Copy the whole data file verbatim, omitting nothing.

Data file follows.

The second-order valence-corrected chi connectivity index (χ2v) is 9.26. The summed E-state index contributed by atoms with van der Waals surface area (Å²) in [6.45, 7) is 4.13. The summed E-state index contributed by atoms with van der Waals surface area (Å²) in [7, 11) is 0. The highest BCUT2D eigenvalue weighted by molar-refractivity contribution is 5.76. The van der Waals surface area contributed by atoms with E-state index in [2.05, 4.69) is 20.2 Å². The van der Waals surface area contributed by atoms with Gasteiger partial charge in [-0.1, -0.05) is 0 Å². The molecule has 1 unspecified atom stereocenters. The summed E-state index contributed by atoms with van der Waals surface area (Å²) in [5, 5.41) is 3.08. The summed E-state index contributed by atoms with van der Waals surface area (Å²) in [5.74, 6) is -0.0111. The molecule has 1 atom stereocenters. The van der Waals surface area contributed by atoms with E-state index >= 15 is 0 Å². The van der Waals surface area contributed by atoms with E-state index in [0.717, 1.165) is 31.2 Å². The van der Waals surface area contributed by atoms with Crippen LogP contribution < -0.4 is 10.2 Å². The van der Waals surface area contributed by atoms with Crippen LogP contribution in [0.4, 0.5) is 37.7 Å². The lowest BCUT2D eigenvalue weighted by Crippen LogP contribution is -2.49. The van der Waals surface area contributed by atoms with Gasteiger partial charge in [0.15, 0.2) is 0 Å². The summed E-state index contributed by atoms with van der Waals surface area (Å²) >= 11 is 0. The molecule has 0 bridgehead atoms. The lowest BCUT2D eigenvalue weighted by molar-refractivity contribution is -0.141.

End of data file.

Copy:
The second-order valence-corrected chi connectivity index (χ2v) is 9.26. The summed E-state index contributed by atoms with van der Waals surface area (Å²) in [6.45, 7) is 4.13. The summed E-state index contributed by atoms with van der Waals surface area (Å²) in [7, 11) is 0. The highest BCUT2D eigenvalue weighted by molar-refractivity contribution is 5.76. The van der Waals surface area contributed by atoms with E-state index in [2.05, 4.69) is 20.2 Å². The van der Waals surface area contributed by atoms with Gasteiger partial charge in [-0.1, -0.05) is 0 Å². The molecule has 1 unspecified atom stereocenters. The summed E-state index contributed by atoms with van der Waals surface area (Å²) in [5, 5.41) is 3.08. The summed E-state index contributed by atoms with van der Waals surface area (Å²) in [5.74, 6) is -0.0111. The molecule has 1 atom stereocenters. The van der Waals surface area contributed by atoms with E-state index >= 15 is 0 Å². The van der Waals surface area contributed by atoms with E-state index in [0.717, 1.165) is 31.2 Å². The van der Waals surface area contributed by atoms with Crippen LogP contribution < -0.4 is 10.2 Å². The van der Waals surface area contributed by atoms with Crippen LogP contribution in [0.4, 0.5) is 37.7 Å². The lowest BCUT2D eigenvalue weighted by Crippen LogP contribution is -2.49. The van der Waals surface area contributed by atoms with Gasteiger partial charge in [0.15, 0.2) is 0 Å². The summed E-state index contributed by atoms with van der Waals surface area (Å²) >= 11 is 0. The molecule has 0 bridgehead atoms. The lowest BCUT2D eigenvalue weighted by molar-refractivity contribution is -0.141.